Since the Pittsburgh Steelers first took to the turf at their new stadium in 2001, it’s been named Heinz Field, after the Pittsburgh-based condiments brand, whose iconic ketchup bottles have had a vivid presence at the venue.
The twin 35-foot-tall ketchup bottles atop the Heinz Field video screen could soon be coming down, unless a separate in-stadium advertising pact is reached with the brand, a unit since 2015 of the conglomerate Kraft Heinz KHC, jointly headquartered in Chicago.
That’s because the NFL team is reportedly set to change the name on the marquee from Heinz Field to Acrisure Stadium. The stadium’s naming-rights deal with Heinz, originally inked with H.J. Heinz, has expired, according to a report in the Pittsburgh Post-Gazette.
According to its website, Acrisure is a “global fintech leader” that “provides customers with intelligence-driven financial services solutions for insurance, reinsurance, real estate services, cyber services and asset and wealth management.”
Acrisure does have a connection to the Steelers franchise. According to the Post-Gazette report, Acrisure a few years back purchased AI company Tulco LLC, which is run by Thomas Tull, a minority owner of the Steelers.
It hasn’t yet been reported how much Acrisure will pay for the naming rights, but, according to ProFootballTalk, Heinz paid $57 million in total for the two-decade rights, extended by a year in 2021.
The new naming-rights deal comes on the heels of several recent naming-rights agreements for sports and entertainment venues in the U.S., many involving brands with financial or crypto roots. The Los Angeles Lakers renamed their stadium the Crypto.com Arena as part of a 20-year, $700 million deal. That has been reported to be the biggest-ever naming-rights deal in global sports history. The Miami Heat’s home venue, FTX Arena, is branded under a 19-year deal worth $135 million. And Fiserv Forum in Milwaukee, where the Bucks a year ago this month clinched their first NBA title since 1971, is named for that financial technology company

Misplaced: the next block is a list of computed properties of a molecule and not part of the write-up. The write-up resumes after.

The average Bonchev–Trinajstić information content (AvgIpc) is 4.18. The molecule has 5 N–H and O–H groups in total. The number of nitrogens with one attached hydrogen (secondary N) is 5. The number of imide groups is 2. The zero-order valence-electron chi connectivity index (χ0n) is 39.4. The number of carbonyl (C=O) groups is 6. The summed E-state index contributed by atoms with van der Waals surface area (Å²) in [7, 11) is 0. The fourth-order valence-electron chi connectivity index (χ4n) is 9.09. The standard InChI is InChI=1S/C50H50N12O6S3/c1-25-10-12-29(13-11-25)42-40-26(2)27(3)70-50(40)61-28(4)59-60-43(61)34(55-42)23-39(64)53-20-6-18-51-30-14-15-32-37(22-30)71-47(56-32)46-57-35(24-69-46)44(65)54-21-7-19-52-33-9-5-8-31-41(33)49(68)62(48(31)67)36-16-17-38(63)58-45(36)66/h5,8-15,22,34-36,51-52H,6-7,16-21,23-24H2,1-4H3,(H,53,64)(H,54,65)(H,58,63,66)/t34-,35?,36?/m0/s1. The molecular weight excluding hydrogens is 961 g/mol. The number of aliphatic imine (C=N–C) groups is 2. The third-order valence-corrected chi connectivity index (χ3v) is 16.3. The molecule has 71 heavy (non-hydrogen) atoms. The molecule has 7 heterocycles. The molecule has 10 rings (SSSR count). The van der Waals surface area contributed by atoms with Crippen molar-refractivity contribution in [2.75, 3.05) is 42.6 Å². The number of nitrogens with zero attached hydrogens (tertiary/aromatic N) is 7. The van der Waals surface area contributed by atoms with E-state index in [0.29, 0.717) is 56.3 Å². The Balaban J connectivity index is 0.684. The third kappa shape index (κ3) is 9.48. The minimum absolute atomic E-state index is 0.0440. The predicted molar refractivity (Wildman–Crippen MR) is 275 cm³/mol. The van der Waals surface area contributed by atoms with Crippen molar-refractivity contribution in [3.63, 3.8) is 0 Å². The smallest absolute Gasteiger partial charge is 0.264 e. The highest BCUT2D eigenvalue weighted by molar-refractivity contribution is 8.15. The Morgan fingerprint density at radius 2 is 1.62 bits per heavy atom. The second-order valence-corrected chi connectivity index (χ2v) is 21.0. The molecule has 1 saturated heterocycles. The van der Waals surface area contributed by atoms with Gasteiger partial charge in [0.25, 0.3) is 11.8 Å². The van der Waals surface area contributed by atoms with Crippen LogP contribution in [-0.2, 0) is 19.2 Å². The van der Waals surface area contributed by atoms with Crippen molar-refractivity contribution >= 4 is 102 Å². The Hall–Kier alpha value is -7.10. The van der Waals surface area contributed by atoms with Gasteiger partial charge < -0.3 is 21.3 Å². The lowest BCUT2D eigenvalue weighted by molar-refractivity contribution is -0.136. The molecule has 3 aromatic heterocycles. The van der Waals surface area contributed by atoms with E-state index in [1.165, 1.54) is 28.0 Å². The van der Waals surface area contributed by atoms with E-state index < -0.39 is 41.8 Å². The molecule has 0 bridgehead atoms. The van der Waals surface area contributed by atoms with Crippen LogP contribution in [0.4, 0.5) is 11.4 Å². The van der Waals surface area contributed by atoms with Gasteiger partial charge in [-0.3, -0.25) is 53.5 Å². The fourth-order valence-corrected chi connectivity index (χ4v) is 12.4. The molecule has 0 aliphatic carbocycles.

under a 2018 rights deal that has been estimated to be worth $6 million a year over a quarter-century span, or $150 million.
Representatives of the the Steelers, Kraft Heinz and Acrisure did not immediately respond to MarketWatch’s requests for comment on this story.
One of the most noteworthy aspects of Heinz Field among fans has been the giant ketchup bottles above the stadium jumbotron. The twin bottles, measuring 35 feet long, 9 feet wide and 6 feet deep and weighing several tons, sit atop the scoreboard and pour out (digital) ketchup whenever the home team gets inside the visitors’ 20-yard line, a/k/a into the red zone.